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Genetic testing in the clinical care of patients with pheochromocytoma and paraganglioma

Rana, Huma Q.a; Rainville, Irene R.a; Vaidya, Anandb

Current Opinion in Endocrinology, Diabetes and Obesity: June 2014 - Volume 21 - Issue 3 - p 166–176
doi: 10.1097/MED.0000000000000059

Purpose of review Paraganglioma and pheochromocytoma (PGL/PCC) are tumours of neural crest origin that can present along a clinical spectrum ranging from apparently sporadic, isolated tumours to a more complex phenotype of one or multiple tumours in the context of other clinical features and family history suggestive of a defined hereditary syndrome. Genetic testing for hereditary PGL/PCC can help to confirm a genetic diagnosis for sporadic and syndromic cases. Informative genetic testing serves to clarify future risks for the patient and family members.

Recent findings Genetic discovery in the last decade has identified new PGL/PCC susceptibility loci. We summarize a contemporary approach adopted in our programme for genetic evaluation, testing and prospective management involving biochemical monitoring and imaging for hereditary PGL/PCC. A clinical vignette is presented to illustrate our practice.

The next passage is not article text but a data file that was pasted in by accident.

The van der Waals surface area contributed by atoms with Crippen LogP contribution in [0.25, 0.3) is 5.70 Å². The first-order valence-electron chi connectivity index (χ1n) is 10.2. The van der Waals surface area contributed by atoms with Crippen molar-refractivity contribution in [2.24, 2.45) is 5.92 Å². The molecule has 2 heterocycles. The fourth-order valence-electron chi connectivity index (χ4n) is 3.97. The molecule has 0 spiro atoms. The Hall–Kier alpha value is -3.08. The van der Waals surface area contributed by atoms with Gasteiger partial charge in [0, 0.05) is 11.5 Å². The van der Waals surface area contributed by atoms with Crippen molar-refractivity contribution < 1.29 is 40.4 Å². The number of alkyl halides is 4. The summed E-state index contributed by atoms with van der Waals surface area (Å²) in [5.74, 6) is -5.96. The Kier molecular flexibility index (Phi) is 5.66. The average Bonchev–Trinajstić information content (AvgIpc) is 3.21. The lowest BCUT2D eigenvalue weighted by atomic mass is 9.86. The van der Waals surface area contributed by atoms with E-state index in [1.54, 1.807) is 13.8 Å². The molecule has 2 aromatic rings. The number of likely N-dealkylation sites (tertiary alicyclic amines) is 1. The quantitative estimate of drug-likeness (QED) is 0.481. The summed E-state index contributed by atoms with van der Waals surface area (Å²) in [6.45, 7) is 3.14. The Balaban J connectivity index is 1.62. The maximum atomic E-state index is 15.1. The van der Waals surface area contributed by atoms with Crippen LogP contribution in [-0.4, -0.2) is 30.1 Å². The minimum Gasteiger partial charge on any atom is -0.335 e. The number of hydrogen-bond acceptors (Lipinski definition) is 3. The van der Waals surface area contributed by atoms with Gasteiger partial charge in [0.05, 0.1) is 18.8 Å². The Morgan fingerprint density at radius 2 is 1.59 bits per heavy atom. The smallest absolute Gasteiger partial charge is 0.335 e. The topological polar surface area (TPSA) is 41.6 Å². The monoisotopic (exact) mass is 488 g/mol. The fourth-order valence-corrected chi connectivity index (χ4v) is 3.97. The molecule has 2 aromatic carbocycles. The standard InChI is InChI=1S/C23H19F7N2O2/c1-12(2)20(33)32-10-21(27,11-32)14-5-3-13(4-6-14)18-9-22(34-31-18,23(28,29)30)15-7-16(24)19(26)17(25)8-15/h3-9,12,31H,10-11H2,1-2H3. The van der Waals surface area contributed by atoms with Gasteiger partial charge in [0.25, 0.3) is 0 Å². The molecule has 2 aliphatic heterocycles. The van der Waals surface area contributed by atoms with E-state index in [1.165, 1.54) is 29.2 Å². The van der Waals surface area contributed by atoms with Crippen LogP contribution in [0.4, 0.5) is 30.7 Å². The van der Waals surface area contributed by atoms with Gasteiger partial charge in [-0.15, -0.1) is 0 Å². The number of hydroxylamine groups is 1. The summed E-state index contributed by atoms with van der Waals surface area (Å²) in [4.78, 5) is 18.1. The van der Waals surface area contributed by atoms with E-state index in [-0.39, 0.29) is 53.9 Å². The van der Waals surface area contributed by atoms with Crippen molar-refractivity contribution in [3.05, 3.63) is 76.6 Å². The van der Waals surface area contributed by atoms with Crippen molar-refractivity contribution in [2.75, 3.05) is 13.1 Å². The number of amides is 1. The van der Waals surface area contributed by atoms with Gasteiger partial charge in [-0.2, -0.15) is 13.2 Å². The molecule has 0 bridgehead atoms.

Summary Current estimates that up to 40% of PGL/PCC are associated with germline mutations have implications for genetic testing recommendations. Prospective management of patients with defined hereditary susceptibility is based on established guidelines for well characterized syndromes. Management of tumour risk for rare syndromes, newly defined genetic associations and undefined genetic susceptibility in the setting of significant family history presents a challenge. Sustained discovery of new PGL/PCC genes underscores the need for a practice of continued genetic evaluation for patients with uninformative results. All patients with PGL/PCC should undergo genetic testing to identify potential hereditary tumour susceptibility.

aCenter for Cancer Genetics and Prevention, Department of Medical Oncology, Dana-Farber Cancer Institute, Harvard Medical School

bCenter for Adrenal Disorders, Division of Endocrinology, Diabetes, and Hypertension, Brigham and Women's Hospital, Harvard Medical School, Boston, Massachusetts, USA

Correspondence to Huma Q. Rana, MD, Cancer Genetics and Prevention, Dana Farber Cancer Institute, Harvard Medical School, 450 Brookline Avenue, Boston, MA 02115, USA. Tel: +1 617 632 6292; fax: +1 617 632 4088; e-mail:

© 2014 Wolters Kluwer Health | Lippincott Williams & Wilkins